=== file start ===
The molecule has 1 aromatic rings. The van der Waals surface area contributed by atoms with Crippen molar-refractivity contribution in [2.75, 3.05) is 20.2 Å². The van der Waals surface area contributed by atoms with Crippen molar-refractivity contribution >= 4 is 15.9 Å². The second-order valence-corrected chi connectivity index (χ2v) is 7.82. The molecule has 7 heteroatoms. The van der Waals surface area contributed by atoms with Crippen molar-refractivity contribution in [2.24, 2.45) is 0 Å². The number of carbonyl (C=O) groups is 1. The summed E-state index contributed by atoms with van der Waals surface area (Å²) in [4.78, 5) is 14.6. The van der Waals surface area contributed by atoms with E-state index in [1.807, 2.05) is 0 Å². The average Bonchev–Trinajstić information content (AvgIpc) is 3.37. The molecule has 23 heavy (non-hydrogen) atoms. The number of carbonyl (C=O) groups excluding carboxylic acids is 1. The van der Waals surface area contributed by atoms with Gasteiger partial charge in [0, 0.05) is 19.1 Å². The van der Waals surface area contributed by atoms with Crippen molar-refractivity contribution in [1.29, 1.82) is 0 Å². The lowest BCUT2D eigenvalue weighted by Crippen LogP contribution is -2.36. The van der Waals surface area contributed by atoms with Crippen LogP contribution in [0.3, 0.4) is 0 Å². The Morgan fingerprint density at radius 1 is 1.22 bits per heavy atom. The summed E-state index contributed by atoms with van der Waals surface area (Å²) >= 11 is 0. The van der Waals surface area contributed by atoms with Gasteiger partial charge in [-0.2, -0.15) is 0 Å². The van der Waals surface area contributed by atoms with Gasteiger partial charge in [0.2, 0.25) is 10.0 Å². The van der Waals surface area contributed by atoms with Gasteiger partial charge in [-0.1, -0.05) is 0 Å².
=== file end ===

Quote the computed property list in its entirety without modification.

The molecule has 1 aromatic rings. The van der Waals surface area contributed by atoms with Crippen molar-refractivity contribution in [2.75, 3.05) is 20.2 Å². The van der Waals surface area contributed by atoms with Crippen molar-refractivity contribution >= 4 is 15.9 Å². The second-order valence-corrected chi connectivity index (χ2v) is 7.82. The molecule has 7 heteroatoms. The van der Waals surface area contributed by atoms with Crippen molar-refractivity contribution in [2.24, 2.45) is 0 Å². The number of carbonyl (C=O) groups is 1. The summed E-state index contributed by atoms with van der Waals surface area (Å²) in [4.78, 5) is 14.6. The van der Waals surface area contributed by atoms with E-state index in [1.807, 2.05) is 0 Å². The average Bonchev–Trinajstić information content (AvgIpc) is 3.37. The molecule has 23 heavy (non-hydrogen) atoms. The number of carbonyl (C=O) groups excluding carboxylic acids is 1. The van der Waals surface area contributed by atoms with Gasteiger partial charge in [0, 0.05) is 19.1 Å². The van der Waals surface area contributed by atoms with Crippen molar-refractivity contribution in [1.29, 1.82) is 0 Å². The lowest BCUT2D eigenvalue weighted by Crippen LogP contribution is -2.36. The van der Waals surface area contributed by atoms with Crippen LogP contribution in [0.3, 0.4) is 0 Å². The Morgan fingerprint density at radius 1 is 1.22 bits per heavy atom. The summed E-state index contributed by atoms with van der Waals surface area (Å²) >= 11 is 0. The van der Waals surface area contributed by atoms with Gasteiger partial charge in [-0.2, -0.15) is 0 Å². The van der Waals surface area contributed by atoms with Gasteiger partial charge in [0.2, 0.25) is 10.0 Å². The van der Waals surface area contributed by atoms with Gasteiger partial charge in [-0.1, -0.05) is 0 Å².